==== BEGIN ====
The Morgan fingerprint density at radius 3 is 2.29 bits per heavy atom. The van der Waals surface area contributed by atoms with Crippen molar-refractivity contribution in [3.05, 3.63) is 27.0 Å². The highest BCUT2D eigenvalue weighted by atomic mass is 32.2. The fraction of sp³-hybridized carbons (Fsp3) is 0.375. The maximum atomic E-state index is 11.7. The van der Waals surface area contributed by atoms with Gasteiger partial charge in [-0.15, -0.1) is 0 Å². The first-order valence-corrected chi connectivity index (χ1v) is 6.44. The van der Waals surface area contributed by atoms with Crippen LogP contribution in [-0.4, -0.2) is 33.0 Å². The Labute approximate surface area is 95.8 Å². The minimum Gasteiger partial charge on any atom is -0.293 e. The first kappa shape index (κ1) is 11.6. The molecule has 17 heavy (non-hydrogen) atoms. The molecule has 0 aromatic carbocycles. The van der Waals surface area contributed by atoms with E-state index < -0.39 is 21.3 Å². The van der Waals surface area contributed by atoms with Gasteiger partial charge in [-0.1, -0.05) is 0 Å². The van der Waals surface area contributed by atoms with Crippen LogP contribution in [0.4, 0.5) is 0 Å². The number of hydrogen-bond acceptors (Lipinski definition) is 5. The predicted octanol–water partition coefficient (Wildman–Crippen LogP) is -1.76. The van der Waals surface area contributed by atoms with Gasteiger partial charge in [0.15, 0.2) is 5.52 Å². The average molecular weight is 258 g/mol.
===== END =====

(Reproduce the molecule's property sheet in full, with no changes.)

The Morgan fingerprint density at radius 3 is 2.29 bits per heavy atom. The van der Waals surface area contributed by atoms with Crippen molar-refractivity contribution in [3.05, 3.63) is 27.0 Å². The highest BCUT2D eigenvalue weighted by atomic mass is 32.2. The fraction of sp³-hybridized carbons (Fsp3) is 0.375. The maximum atomic E-state index is 11.7. The van der Waals surface area contributed by atoms with Gasteiger partial charge in [-0.15, -0.1) is 0 Å². The first-order valence-corrected chi connectivity index (χ1v) is 6.44. The van der Waals surface area contributed by atoms with Crippen LogP contribution in [-0.4, -0.2) is 33.0 Å². The Labute approximate surface area is 95.8 Å². The minimum Gasteiger partial charge on any atom is -0.293 e. The first kappa shape index (κ1) is 11.6. The molecule has 17 heavy (non-hydrogen) atoms. The molecule has 0 aromatic carbocycles. The van der Waals surface area contributed by atoms with E-state index < -0.39 is 21.3 Å². The van der Waals surface area contributed by atoms with Gasteiger partial charge in [-0.1, -0.05) is 0 Å². The van der Waals surface area contributed by atoms with Crippen LogP contribution in [0.4, 0.5) is 0 Å². The number of hydrogen-bond acceptors (Lipinski definition) is 5. The predicted octanol–water partition coefficient (Wildman–Crippen LogP) is -1.76. The van der Waals surface area contributed by atoms with Gasteiger partial charge in [0.15, 0.2) is 5.52 Å². The average molecular weight is 258 g/mol.